More coaches disagree with brief
Several more coaching staffs have tried to distance themselves from a court brief filed last week by the NFL Coaches Association with the 8th U.S. Circuit Court of Appeals supporting the players in the labor dispute, following the lead of the Washington Redskins, New Orleans Saints and Jacksonville Jaguars.
Coaches File Brief Supporting Players
The NFL Coaches Association filed a brief May 25 in support of the players' hope to lift the lockout. Read the brief here. PDF
Representatives of the Philadelphia Eagles, New York Jets, Dallas Cowboys, Kansas City Chiefs, Houston Texans, St. Louis Rams, Buffalo Bills and Minnesota Vikings have made it clear they didn't support the brief.
Eagles coach Andy Reid said Thursday he and his staff were unaware the brief was being filed.
"We were surprised by the filing and do not support it in any way," Reid said in the statement.
Jets coach Rex Ryan said the brief "came out of left field" for his staff.
"Nobody knew it was filed and nobody approved it being filed, so that's where it is," Ryan said in a statement released by the team Thursday.
The Dallas Morning News reported that the Cowboys staff sent a letter to the NFLCA signed by assistant John Garrett that the Dallas coaches didn't authorize the filing.
"We did not provide (NFLCA executive director) Larry Kennan with the authority to file such brief on our behalf and do not agree with the brief's position," Garrett wrote in the letter, according to the newspaper.
Vikings coach Leslie Frazier says his coaching staff was never contacted by the association and will "always be supportive of our management."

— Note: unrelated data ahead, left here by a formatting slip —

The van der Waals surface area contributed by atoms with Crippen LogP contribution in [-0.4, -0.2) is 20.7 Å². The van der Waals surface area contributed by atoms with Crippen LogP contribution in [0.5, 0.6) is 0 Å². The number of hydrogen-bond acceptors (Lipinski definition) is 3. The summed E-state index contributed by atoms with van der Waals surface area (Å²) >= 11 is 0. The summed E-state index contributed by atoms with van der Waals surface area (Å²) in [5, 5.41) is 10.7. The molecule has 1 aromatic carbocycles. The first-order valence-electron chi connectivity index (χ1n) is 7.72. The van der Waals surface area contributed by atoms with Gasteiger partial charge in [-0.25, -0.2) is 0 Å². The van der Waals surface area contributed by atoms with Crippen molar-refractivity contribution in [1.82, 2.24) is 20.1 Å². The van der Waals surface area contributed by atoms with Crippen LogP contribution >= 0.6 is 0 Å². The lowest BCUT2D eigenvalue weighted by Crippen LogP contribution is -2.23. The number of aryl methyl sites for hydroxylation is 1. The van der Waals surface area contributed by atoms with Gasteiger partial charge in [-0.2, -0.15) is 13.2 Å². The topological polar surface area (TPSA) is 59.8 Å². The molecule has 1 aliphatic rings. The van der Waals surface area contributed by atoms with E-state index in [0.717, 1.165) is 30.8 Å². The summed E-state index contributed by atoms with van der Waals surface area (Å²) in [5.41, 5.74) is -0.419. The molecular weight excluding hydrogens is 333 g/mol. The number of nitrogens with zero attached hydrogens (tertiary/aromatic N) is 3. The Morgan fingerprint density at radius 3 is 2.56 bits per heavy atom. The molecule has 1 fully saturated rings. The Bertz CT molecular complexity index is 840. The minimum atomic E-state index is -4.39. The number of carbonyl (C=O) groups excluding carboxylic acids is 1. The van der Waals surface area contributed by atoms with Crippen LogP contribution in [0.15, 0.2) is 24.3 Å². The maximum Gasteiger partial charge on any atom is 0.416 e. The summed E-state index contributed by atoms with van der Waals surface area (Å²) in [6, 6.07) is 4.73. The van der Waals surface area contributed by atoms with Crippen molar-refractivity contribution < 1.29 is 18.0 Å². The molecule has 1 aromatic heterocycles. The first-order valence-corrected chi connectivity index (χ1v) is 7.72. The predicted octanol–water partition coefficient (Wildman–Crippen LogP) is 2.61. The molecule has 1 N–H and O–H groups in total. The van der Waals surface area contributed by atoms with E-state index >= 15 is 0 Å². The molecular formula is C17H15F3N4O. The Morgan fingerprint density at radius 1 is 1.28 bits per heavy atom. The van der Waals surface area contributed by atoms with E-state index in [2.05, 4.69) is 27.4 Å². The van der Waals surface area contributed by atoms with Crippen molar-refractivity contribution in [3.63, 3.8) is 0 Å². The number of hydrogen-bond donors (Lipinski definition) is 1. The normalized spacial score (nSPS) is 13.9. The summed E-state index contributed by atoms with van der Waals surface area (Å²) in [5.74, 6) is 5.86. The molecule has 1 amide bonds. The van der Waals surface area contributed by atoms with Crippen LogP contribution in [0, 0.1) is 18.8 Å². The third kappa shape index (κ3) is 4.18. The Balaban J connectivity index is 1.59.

"It really doesn't in a lot of ways pertain to us because we had no say in it as a staff. ... I just know for us being supportive of the Wilf family and the Minnesota Vikings organization is where our staff really feels is important to us," Frazier said.
Chiefs coach Todd Haley told the Kansas City Star that his staff also was surprised by the filing.
"Nobody was aware that it was going to happen. This was not on behalf of the coaches," Haley told the newspaper.
Texans coach Gary Kubiak also didn't support the filing of the brief.
"The brief didn't reflect the views of our coaching staff. We support our organization," Kubiak told the Houston Chronicle.
In a statement released by the team, Bills offensive coordinator Curtis Modkins says the entire Bills staff supports team owner Ralph Wilson. Modkins adds, Bills coaches had no knowledge of the NFLCA's intention to file a brief to a federal appeals court last week supporting the players' bid to have the lockout lifted.
Rams general manager Billy Devaney told the St. Louis Post-Dispatch that St. Louis' coaches also were unaware of the filing.
"They assured me that they weren't informed or consulted about it," Devaney told the Post-Dispatch.
Jaguars coach Jack Del Rio said Wednesday his staff had no knowledge the brief would be filed.
The Redskins' coaching staff released a similar statement last week in response to the NFLCA's court filing.
And Saints linebackers coach Joe Vitt told the Times-Picayune last week that New Orleans' coaches were "appalled" by the brief.
The NFLCA did not identify any individual coaches in its brief to the 8th Circuit.
Unlike the NFLPA, which represented every NFL player before decertifying and becoming a trade association, the NFLCA does not represent all of the NFL's coaches. It's up to the coaches whether to join. Vitt told the Times-Picayune that the Saints' coaches decided as a group in 2006 not to become part of the union.
Information from The Associated Press was used in this report.
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